By Ken DeLaat
Resolutions are a complete waste of time. They're just this meaningless ritual, empty promises we make and break within hours of each other.”-Hillary DePiano, New Year's Thieve
Ah yes, the semi-sacred process of making New Year resolutions. The time honored annual attempt to better ourselves with a fresh new start for a fresh new year.
Of course many, like the character in Ms. DePiano’s novel, eschew the process.
They will generally drone on about why they’re not doing resolutions whether they be an egoist with a semi narcissistic stance about not needing to change, a realist who feels it is pointless because no one keeps them anyway or even the fatalist who might espouse an even more misery laden response such as:
“What’s the point? The climate is collapsing around us, politics have become performance art, people are more angry and divisive as ever and…”
Whew. Perhaps a modicum of truth but truly exhausting even for the more optimistic among us.
For those who make the effort, I applaud you. Change is essential to one’s growth and even if the workouts end in February (much to the relief of gym regulars), the dieting crashes and burns after the discovery of the tiramisu at The Forager and the efforts to stop being such an asshat crumble when the first opportunity to do so arises, there was at the least a bit of insight. A smidge of recognition that there is always room for improvement accompanied by a sincere effort toward intervention.
I have always treasured the opportunity NY resolutions bring. Admittedly some initiatives have been more successful than others…well… truth be told, ‘some’ might be an exaggeration.
Perhaps ‘a few’ would be more accurate.
But nevertheless many of those reiterated resolutions that ran out of gas before they ran out of calendar eventually found their way into my lifestyle.
These days, being a well seasoned septuagenarian, one might think the potential for progress is somewhat limited. There’s the ‘old dogs new tricks’ thing to consider, of course. Add to that the modifications to one’s lifestyle the process of aging brings.
For instance a resolution made a couple decades back about learning how to luge never came to fruition and given an increasing personal propensity to avoid any potential for physical damage, the likelihood of it being on the docket in this or any future years is decidedly slim.
But admittedly there remains a plethora of personally possessed behaviors that would certainly warrant some polishing.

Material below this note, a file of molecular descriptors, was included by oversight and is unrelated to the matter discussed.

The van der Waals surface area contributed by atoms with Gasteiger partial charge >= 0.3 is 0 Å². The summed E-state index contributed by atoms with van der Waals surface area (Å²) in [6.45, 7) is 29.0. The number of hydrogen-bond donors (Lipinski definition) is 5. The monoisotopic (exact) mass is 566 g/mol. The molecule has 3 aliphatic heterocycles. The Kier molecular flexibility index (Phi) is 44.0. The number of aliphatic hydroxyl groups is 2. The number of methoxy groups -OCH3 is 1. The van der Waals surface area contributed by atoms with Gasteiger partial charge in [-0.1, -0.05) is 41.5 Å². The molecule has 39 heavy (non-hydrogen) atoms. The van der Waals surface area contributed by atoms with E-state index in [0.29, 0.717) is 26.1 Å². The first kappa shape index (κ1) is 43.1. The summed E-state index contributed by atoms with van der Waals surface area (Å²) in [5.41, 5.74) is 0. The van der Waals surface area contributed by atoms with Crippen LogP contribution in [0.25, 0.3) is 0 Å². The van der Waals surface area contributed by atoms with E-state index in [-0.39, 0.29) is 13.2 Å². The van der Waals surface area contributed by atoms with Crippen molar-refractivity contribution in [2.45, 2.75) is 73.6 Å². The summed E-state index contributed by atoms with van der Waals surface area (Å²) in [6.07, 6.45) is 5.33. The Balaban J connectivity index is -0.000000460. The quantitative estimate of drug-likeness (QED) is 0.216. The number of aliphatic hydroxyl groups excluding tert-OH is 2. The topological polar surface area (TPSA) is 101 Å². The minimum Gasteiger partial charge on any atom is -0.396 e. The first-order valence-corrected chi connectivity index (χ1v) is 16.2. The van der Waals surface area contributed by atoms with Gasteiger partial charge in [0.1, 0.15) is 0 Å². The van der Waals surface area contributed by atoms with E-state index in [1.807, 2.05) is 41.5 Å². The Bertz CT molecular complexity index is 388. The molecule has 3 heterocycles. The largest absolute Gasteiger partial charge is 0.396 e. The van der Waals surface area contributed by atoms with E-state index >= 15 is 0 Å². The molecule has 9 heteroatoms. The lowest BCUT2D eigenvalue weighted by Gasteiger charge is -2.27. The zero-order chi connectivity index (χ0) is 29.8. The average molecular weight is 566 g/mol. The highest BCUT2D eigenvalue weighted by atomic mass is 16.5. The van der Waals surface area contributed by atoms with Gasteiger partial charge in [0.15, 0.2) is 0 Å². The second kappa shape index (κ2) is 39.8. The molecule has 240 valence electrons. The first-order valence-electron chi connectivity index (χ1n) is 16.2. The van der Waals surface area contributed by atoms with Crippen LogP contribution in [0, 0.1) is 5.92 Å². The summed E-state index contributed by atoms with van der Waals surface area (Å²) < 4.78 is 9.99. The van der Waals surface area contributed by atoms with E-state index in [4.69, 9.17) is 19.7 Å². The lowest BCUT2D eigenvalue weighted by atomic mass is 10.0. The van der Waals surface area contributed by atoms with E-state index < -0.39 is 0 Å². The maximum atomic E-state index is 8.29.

Years ago I made the mistake of asking those close to me for suggestions. I’ve always been blessed with family and friends who are genuinely unafraid of expressing themselves honestly when asked to do so, so it seemed like a logical ask.
Bit of a warning here for those who might consider this. Do it only if you have a fairly adequate amount of self esteem. It wasn’t merely the overwhelming amount of submissions received, it was also the surprising direction many of them took (see above reference to ‘not being such an asshat’).
It was the one and only time that particular strategy was employed.
Nowadays, I tend to focus mainly on the doable rather than getting drastic with things like becoming better organized or reducing my annual intake of french fries. After a bit of contemplation I finally landed on one that seems within reach.
Inspired by the voluminous list of books read by Editor Mercer over the past year (https://www.nearnorthnow.com/features-and-fun/my-year-in-reading-a-list-of-ratings) in 2023 I plan to finish the stack of publications currently resting on and near my bedside stand.There are somewhere in the neighborhood of a dozen or so sitting there waiting to be devoured and I figured one a month might be feasible.
With all good intentions last night I picked up one received as a Christmas gift and gave it my best shot. Sometime later (about a half chapter, I think) Lifetime Spousal Companion Lil nudged me to say, “You fell asleep reading again.”
And the struggle for self-improvement marches ever on.
“Be at war with your vices, at peace with your neighbors, and let every new year find you a better man.”- Ben Franklin
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